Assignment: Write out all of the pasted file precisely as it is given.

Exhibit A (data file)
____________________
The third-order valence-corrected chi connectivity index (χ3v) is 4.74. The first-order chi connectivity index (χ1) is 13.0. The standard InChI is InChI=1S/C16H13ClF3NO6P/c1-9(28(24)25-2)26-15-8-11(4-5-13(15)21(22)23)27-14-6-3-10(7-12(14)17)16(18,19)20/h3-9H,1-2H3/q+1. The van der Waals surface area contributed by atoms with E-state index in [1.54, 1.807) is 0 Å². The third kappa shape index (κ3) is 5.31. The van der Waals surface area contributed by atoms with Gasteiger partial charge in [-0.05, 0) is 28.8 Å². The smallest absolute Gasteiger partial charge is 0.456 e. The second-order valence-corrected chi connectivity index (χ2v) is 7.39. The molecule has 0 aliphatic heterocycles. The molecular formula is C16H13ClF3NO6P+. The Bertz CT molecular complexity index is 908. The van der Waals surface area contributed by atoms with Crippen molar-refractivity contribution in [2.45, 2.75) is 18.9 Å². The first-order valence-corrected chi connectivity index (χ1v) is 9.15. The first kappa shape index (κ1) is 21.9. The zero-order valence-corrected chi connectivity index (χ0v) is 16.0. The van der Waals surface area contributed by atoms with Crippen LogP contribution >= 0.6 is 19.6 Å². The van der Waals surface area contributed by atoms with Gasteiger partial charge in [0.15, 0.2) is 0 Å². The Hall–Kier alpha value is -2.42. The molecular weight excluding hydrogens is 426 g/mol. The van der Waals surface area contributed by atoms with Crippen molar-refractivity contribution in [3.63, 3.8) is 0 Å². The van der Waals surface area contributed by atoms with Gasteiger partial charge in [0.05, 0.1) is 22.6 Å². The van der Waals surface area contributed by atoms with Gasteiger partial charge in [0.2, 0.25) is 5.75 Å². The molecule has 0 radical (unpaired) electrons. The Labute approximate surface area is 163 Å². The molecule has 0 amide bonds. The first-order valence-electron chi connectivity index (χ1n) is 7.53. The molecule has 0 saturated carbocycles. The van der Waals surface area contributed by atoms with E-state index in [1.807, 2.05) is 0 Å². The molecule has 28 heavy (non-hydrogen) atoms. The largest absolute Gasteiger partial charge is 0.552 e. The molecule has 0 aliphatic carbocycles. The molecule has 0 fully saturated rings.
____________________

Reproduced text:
The third-order valence-corrected chi connectivity index (χ3v) is 4.74. The first-order chi connectivity index (χ1) is 13.0. The standard InChI is InChI=1S/C16H13ClF3NO6P/c1-9(28(24)25-2)26-15-8-11(4-5-13(15)21(22)23)27-14-6-3-10(7-12(14)17)16(18,19)20/h3-9H,1-2H3/q+1. The van der Waals surface area contributed by atoms with E-state index in [1.54, 1.807) is 0 Å². The third kappa shape index (κ3) is 5.31. The van der Waals surface area contributed by atoms with Gasteiger partial charge in [-0.05, 0) is 28.8 Å². The smallest absolute Gasteiger partial charge is 0.456 e. The second-order valence-corrected chi connectivity index (χ2v) is 7.39. The molecule has 0 aliphatic heterocycles. The molecular formula is C16H13ClF3NO6P+. The Bertz CT molecular complexity index is 908. The van der Waals surface area contributed by atoms with Crippen molar-refractivity contribution in [2.45, 2.75) is 18.9 Å². The first-order valence-corrected chi connectivity index (χ1v) is 9.15. The first kappa shape index (κ1) is 21.9. The zero-order valence-corrected chi connectivity index (χ0v) is 16.0. The van der Waals surface area contributed by atoms with Crippen LogP contribution >= 0.6 is 19.6 Å². The van der Waals surface area contributed by atoms with Gasteiger partial charge in [0.15, 0.2) is 0 Å². The Hall–Kier alpha value is -2.42. The molecular weight excluding hydrogens is 426 g/mol. The van der Waals surface area contributed by atoms with Crippen molar-refractivity contribution in [3.63, 3.8) is 0 Å². The van der Waals surface area contributed by atoms with Gasteiger partial charge in [0.05, 0.1) is 22.6 Å². The van der Waals surface area contributed by atoms with Gasteiger partial charge in [0.2, 0.25) is 5.75 Å². The molecule has 0 radical (unpaired) electrons. The Labute approximate surface area is 163 Å². The molecule has 0 amide bonds. The first-order valence-electron chi connectivity index (χ1n) is 7.53. The molecule has 0 saturated carbocycles. The van der Waals surface area contributed by atoms with E-state index in [1.807, 2.05) is 0 Å². The molecule has 28 heavy (non-hydrogen) atoms. The largest absolute Gasteiger partial charge is 0.552 e. The molecule has 0 aliphatic carbocycles. The molecule has 0 fully saturated rings.